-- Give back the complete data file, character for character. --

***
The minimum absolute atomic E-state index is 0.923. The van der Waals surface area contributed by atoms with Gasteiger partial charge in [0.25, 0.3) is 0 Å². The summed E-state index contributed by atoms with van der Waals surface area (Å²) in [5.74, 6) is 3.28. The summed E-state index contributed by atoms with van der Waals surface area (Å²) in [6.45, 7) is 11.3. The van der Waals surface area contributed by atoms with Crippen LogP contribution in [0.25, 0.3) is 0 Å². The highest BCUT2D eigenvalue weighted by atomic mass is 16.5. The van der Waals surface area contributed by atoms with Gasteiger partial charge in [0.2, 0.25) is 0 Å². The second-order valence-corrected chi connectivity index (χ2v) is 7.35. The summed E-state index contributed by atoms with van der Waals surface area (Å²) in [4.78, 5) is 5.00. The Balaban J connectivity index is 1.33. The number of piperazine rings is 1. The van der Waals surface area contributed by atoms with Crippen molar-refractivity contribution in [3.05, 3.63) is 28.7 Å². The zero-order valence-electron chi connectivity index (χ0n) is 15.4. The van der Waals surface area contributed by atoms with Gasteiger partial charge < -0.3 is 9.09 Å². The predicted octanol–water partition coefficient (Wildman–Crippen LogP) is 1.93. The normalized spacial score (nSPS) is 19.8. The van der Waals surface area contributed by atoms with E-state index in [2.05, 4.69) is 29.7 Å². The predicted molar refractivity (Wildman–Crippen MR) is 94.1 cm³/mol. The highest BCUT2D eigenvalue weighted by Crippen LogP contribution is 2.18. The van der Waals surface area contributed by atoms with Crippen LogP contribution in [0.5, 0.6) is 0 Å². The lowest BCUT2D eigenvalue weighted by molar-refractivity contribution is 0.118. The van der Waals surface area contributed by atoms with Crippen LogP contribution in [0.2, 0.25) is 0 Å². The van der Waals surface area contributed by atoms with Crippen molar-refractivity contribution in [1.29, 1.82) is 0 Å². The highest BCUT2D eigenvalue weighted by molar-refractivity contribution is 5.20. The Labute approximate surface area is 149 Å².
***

The minimum absolute atomic E-state index is 0.923. The van der Waals surface area contributed by atoms with Gasteiger partial charge in [0.25, 0.3) is 0 Å². The summed E-state index contributed by atoms with van der Waals surface area (Å²) in [5.74, 6) is 3.28. The summed E-state index contributed by atoms with van der Waals surface area (Å²) in [6.45, 7) is 11.3. The van der Waals surface area contributed by atoms with Crippen LogP contribution in [0.25, 0.3) is 0 Å². The highest BCUT2D eigenvalue weighted by atomic mass is 16.5. The van der Waals surface area contributed by atoms with Gasteiger partial charge in [0.2, 0.25) is 0 Å². The second-order valence-corrected chi connectivity index (χ2v) is 7.35. The summed E-state index contributed by atoms with van der Waals surface area (Å²) in [4.78, 5) is 5.00. The Balaban J connectivity index is 1.33. The number of piperazine rings is 1. The van der Waals surface area contributed by atoms with Crippen molar-refractivity contribution in [3.05, 3.63) is 28.7 Å². The zero-order valence-electron chi connectivity index (χ0n) is 15.4. The van der Waals surface area contributed by atoms with Gasteiger partial charge < -0.3 is 9.09 Å². The predicted octanol–water partition coefficient (Wildman–Crippen LogP) is 1.93. The normalized spacial score (nSPS) is 19.8. The van der Waals surface area contributed by atoms with E-state index in [2.05, 4.69) is 29.7 Å². The predicted molar refractivity (Wildman–Crippen MR) is 94.1 cm³/mol. The highest BCUT2D eigenvalue weighted by Crippen LogP contribution is 2.18. The van der Waals surface area contributed by atoms with Crippen LogP contribution in [0.5, 0.6) is 0 Å². The lowest BCUT2D eigenvalue weighted by molar-refractivity contribution is 0.118. The van der Waals surface area contributed by atoms with Crippen LogP contribution in [0.2, 0.25) is 0 Å². The van der Waals surface area contributed by atoms with Crippen molar-refractivity contribution in [1.29, 1.82) is 0 Å². The highest BCUT2D eigenvalue weighted by molar-refractivity contribution is 5.20. The Labute approximate surface area is 149 Å².